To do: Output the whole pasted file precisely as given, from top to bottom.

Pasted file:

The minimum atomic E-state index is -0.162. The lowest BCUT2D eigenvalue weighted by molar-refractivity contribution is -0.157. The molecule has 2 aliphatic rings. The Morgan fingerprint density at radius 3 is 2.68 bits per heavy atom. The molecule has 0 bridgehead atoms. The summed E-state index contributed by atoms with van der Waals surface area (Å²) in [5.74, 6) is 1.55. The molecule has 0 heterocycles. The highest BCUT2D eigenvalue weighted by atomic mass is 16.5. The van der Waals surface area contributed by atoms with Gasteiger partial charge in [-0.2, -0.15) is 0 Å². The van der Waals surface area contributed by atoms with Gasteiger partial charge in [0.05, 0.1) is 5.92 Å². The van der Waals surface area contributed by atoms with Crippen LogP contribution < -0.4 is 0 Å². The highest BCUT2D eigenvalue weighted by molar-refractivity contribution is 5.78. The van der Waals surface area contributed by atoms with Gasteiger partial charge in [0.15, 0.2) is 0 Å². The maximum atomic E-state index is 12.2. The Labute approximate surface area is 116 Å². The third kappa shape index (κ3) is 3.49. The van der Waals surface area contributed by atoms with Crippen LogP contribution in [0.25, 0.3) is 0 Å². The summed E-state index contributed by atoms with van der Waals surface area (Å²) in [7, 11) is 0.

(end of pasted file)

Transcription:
The minimum atomic E-state index is -0.162. The lowest BCUT2D eigenvalue weighted by molar-refractivity contribution is -0.157. The molecule has 2 aliphatic rings. The Morgan fingerprint density at radius 3 is 2.68 bits per heavy atom. The molecule has 0 bridgehead atoms. The summed E-state index contributed by atoms with van der Waals surface area (Å²) in [5.74, 6) is 1.55. The molecule has 0 heterocycles. The highest BCUT2D eigenvalue weighted by atomic mass is 16.5. The van der Waals surface area contributed by atoms with Gasteiger partial charge in [-0.2, -0.15) is 0 Å². The van der Waals surface area contributed by atoms with Gasteiger partial charge in [0.05, 0.1) is 5.92 Å². The van der Waals surface area contributed by atoms with Crippen LogP contribution < -0.4 is 0 Å². The highest BCUT2D eigenvalue weighted by molar-refractivity contribution is 5.78. The van der Waals surface area contributed by atoms with Gasteiger partial charge in [0.15, 0.2) is 0 Å². The maximum atomic E-state index is 12.2. The Labute approximate surface area is 116 Å². The third kappa shape index (κ3) is 3.49. The van der Waals surface area contributed by atoms with Crippen LogP contribution in [0.25, 0.3) is 0 Å². The summed E-state index contributed by atoms with van der Waals surface area (Å²) in [7, 11) is 0.